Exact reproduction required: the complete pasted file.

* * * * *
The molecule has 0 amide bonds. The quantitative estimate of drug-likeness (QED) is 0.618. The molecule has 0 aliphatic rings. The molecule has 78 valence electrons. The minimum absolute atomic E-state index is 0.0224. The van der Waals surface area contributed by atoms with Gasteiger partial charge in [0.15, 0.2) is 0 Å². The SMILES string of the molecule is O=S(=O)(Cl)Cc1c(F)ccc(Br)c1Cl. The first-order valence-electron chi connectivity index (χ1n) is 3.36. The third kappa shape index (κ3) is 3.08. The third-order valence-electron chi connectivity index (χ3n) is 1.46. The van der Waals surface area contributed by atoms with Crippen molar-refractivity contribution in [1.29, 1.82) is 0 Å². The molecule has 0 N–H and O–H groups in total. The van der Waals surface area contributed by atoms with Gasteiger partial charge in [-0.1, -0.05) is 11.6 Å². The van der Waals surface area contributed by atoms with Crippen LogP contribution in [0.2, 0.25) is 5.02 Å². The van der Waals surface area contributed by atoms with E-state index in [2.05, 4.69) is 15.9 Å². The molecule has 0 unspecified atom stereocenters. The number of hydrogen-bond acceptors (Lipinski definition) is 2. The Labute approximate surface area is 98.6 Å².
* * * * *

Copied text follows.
The molecule has 0 amide bonds. The quantitative estimate of drug-likeness (QED) is 0.618. The molecule has 0 aliphatic rings. The molecule has 78 valence electrons. The minimum absolute atomic E-state index is 0.0224. The van der Waals surface area contributed by atoms with Gasteiger partial charge in [0.15, 0.2) is 0 Å². The SMILES string of the molecule is O=S(=O)(Cl)Cc1c(F)ccc(Br)c1Cl. The first-order valence-electron chi connectivity index (χ1n) is 3.36. The third kappa shape index (κ3) is 3.08. The third-order valence-electron chi connectivity index (χ3n) is 1.46. The van der Waals surface area contributed by atoms with Crippen molar-refractivity contribution in [1.29, 1.82) is 0 Å². The molecule has 0 N–H and O–H groups in total. The van der Waals surface area contributed by atoms with Gasteiger partial charge in [-0.1, -0.05) is 11.6 Å². The van der Waals surface area contributed by atoms with Crippen LogP contribution in [0.2, 0.25) is 5.02 Å². The van der Waals surface area contributed by atoms with E-state index in [2.05, 4.69) is 15.9 Å². The molecule has 0 unspecified atom stereocenters. The number of hydrogen-bond acceptors (Lipinski definition) is 2. The Labute approximate surface area is 98.6 Å².